Natacha Chave is the younger sister of Yann Chave whose 2012 Crozes-Hermitage was featured in an earlier post. Natacha Chave released her first vintage in 2006. Today, she produces wine both from St. Joseph and Crozes-Hermitage. In the later, she purchased a 5.5 hectare vineyard of old vines to which she has added new plantings. The vineyard is steep so it is worked entirely by hand. At times, the wines of Crozes-Hermitage comes across as weak introduction to the Northern Rhone. There is no confusion with the 2012 Domaine Aléofane, Crozes-Hermitage. This is a serious, attractive Northern Rhone Syrah at an affordable price. With a bit of that hallmark fat this balanced wine should develop of the next couple of years. It makes for great drinking now so save several bottles for the future. This wine was purchased at MacArthur Beverages.
2012 Domaine Aléofane, Crozes-Hermitage – $20
Imported by Exclusive Wine Imports. This wine is 100% Syrah. The fruit is destemmed then fermented with indigenous yeasts and aged for 12 months in demi-muid. Alcohol 13%. There was young, tart fruit that turned darker towards the middle. The wine had some attractive fat as well as a seamless blend of juicy acidity and riper tannins. Clearly a Northern Rhone Syrah this wine eventually developed prune and black fruit flavors. *** Now-2022.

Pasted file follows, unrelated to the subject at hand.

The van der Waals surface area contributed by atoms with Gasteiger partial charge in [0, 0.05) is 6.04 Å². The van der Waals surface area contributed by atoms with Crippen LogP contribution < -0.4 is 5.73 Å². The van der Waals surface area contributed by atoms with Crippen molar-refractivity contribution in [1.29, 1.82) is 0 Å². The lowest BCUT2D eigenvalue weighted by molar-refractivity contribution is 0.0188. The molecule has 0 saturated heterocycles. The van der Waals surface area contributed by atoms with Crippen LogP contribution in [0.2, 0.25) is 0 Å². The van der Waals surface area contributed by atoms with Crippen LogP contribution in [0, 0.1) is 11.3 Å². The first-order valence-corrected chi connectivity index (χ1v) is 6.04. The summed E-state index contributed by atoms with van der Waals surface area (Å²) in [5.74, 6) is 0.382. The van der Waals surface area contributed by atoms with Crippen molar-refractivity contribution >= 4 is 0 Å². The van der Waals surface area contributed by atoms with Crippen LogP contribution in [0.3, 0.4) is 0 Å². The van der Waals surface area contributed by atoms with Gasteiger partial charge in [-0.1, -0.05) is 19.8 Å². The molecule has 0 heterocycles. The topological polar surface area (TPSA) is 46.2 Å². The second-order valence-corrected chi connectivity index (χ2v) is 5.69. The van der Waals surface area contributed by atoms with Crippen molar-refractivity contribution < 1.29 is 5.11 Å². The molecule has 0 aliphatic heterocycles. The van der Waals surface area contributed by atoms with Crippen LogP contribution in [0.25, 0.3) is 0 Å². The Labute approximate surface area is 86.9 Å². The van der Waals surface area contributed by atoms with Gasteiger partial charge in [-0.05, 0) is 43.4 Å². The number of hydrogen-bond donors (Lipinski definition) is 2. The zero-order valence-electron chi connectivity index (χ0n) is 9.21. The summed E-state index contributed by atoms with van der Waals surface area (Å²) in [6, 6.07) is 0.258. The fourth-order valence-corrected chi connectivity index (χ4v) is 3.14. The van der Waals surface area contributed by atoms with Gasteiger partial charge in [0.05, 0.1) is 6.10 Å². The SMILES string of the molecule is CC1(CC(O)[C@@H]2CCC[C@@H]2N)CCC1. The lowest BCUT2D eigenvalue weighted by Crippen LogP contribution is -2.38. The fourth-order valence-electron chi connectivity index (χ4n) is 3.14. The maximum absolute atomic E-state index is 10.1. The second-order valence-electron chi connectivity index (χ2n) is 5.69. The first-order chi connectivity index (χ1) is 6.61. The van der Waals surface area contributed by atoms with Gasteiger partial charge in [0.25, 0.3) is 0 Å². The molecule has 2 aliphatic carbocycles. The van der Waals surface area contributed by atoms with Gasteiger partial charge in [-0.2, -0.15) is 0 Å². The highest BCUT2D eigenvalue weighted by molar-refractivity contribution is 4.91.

As we continue to seemingly spend all of our money on paint, cleaning supplies, and pillows for staging, we maintain a need for affordable, interesting wines. The 2012 vintage is a strong one for Barbera d’Alba so in this post I focus in on four selections priced from $13 to $18 per bottle. These selections were all vinified in stainless steel with all but one aged in wood. The wines ranged from rather ripe and forward to balanced. The 2012 Mauro Molino, Barbera d’Alba offers a decent value with subdued flavors of tangerines, red fruit, and bacon fat. The 2012 Rocca Giovanni, Pianromualdo, Barbera d’Alba steps up a bit with better acidity, minerality, and structure leaving the impression of a good wine for the price. Our hands-down favorite is the 2012 Andrea Oberto, Barbera d’Alba. From the aromatic nose to the long aftertaste it is a wine you will want to smell and drink. What’s great is that it is approachable right now, just give it half an hour in the decanter. It is a clear step up from the other selections so go grab a few bottles! These wines were purchased at MacArthur Beverages.